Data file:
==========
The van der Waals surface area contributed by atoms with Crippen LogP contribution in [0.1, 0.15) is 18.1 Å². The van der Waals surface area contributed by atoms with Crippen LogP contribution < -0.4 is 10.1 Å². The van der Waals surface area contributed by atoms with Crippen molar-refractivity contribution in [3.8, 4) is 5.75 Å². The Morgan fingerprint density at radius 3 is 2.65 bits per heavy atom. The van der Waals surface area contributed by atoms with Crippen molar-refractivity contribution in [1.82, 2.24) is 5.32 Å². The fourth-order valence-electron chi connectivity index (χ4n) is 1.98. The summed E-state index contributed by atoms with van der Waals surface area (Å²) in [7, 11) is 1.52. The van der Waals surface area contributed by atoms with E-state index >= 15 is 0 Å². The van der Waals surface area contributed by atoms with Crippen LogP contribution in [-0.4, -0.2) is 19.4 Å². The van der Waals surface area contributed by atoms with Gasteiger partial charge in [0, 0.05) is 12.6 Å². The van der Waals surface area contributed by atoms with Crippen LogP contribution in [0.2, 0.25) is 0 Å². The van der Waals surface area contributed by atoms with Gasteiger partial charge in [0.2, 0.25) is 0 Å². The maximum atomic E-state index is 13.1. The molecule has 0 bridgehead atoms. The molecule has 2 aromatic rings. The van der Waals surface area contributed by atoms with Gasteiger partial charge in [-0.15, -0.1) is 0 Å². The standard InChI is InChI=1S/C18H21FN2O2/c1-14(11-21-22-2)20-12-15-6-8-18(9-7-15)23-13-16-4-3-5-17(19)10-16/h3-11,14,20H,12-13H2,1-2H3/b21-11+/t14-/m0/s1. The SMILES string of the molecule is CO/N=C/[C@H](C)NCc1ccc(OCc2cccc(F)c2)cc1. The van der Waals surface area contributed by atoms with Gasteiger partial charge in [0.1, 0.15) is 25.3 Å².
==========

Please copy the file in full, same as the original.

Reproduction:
The van der Waals surface area contributed by atoms with Crippen LogP contribution in [0.1, 0.15) is 18.1 Å². The van der Waals surface area contributed by atoms with Crippen LogP contribution < -0.4 is 10.1 Å². The van der Waals surface area contributed by atoms with Crippen molar-refractivity contribution in [3.8, 4) is 5.75 Å². The Morgan fingerprint density at radius 3 is 2.65 bits per heavy atom. The van der Waals surface area contributed by atoms with Crippen molar-refractivity contribution in [1.82, 2.24) is 5.32 Å². The fourth-order valence-electron chi connectivity index (χ4n) is 1.98. The summed E-state index contributed by atoms with van der Waals surface area (Å²) in [7, 11) is 1.52. The van der Waals surface area contributed by atoms with E-state index >= 15 is 0 Å². The van der Waals surface area contributed by atoms with Crippen LogP contribution in [-0.4, -0.2) is 19.4 Å². The van der Waals surface area contributed by atoms with Gasteiger partial charge in [0, 0.05) is 12.6 Å². The van der Waals surface area contributed by atoms with Crippen LogP contribution in [0.2, 0.25) is 0 Å². The van der Waals surface area contributed by atoms with Gasteiger partial charge in [0.2, 0.25) is 0 Å². The maximum atomic E-state index is 13.1. The molecule has 0 bridgehead atoms. The molecule has 2 aromatic rings. The van der Waals surface area contributed by atoms with Gasteiger partial charge in [-0.15, -0.1) is 0 Å². The standard InChI is InChI=1S/C18H21FN2O2/c1-14(11-21-22-2)20-12-15-6-8-18(9-7-15)23-13-16-4-3-5-17(19)10-16/h3-11,14,20H,12-13H2,1-2H3/b21-11+/t14-/m0/s1. The SMILES string of the molecule is CO/N=C/[C@H](C)NCc1ccc(OCc2cccc(F)c2)cc1. The van der Waals surface area contributed by atoms with Gasteiger partial charge in [0.1, 0.15) is 25.3 Å².